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J Biol Chem. 2009 Nov 13;284(46):31735-45. doi: 10.1074/jbc.M109.013961. Epub 2009 Sep 9.

ID2 (inhibitor of DNA binding 2) is a rhythmically expressed transcriptional repressor required for circadian clock output in mouse liver.

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Department of Biological Sciences, Galvin Life Science Center, University of Notre Dame, Notre Dame, Indiana 46556, USA.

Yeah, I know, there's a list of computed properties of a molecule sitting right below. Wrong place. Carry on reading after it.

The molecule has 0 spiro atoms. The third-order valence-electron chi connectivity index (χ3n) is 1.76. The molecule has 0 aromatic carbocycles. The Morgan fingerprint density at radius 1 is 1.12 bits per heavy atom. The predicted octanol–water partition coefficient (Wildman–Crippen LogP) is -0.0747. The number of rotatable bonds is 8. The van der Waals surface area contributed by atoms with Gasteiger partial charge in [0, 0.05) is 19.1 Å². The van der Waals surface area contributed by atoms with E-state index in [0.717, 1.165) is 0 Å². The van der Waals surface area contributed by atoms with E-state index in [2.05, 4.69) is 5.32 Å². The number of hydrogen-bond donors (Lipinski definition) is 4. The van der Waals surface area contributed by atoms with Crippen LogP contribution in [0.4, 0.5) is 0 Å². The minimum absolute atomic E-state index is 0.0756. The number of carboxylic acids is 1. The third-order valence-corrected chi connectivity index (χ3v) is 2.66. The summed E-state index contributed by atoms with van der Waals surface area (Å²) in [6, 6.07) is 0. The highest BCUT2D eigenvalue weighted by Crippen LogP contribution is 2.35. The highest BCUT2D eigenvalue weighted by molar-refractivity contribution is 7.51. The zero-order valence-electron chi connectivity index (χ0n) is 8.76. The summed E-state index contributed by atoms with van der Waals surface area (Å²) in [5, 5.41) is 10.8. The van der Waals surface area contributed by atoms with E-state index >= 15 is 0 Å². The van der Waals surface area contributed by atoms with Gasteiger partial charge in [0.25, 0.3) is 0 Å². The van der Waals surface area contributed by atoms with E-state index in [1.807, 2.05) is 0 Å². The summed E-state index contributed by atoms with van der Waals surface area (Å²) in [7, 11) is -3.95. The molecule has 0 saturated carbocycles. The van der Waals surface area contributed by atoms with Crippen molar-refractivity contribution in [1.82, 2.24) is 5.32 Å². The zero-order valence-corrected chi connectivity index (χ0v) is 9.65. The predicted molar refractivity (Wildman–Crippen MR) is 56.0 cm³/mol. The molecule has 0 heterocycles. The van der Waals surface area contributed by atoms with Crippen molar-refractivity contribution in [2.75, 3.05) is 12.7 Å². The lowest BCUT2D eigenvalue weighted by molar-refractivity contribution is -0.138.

Id2 is a helix-loop-helix transcription factor gene expressed in a circadian manner in multiple tissues with a phase-locked relationship with canonical clock genes. Our previous studies have identified circadian phenotypes in Id2 null mice, including enhanced photo-entrainment and disruption of activity rhythms, and have demonstrated a potent inhibitory effect of ID proteins upon CLOCK-BMAL1 transactivation of clock gene and clock-controlled gene activity. We have now begun to explore the potential role that ID2 may play in specifically regulating clock output. Here we show that ID2 protein is rhythmically expressed in mouse liver. Time-of-day-specific liver gene expression in Id2(+/+) and Id2(-/-) mice under circadian conditions was studied using DNA microarray analysis, identifying 651 differentially expressed genes, including a subset of 318 genes deemed rhythmically expressed in other studies. Examination of individual time courses reveals that these genes are dysregulated in a highly time-specific manner. A cohort of different functional groups were identified, including genes associated with glucose and lipid metabolism, e.g. serum protein Igfbp1 and lipoprotein lipase. We also reveal that the Id2(-/-) mice show a reduction in lipid storage in the liver and white adipose tissue, suggesting that disruption of normal circadian activity of components of lipid metabolism can result in overt physiological alterations. These data reveal a role for the transcriptional repressor ID2 as a circadian output regulator in the periphery.

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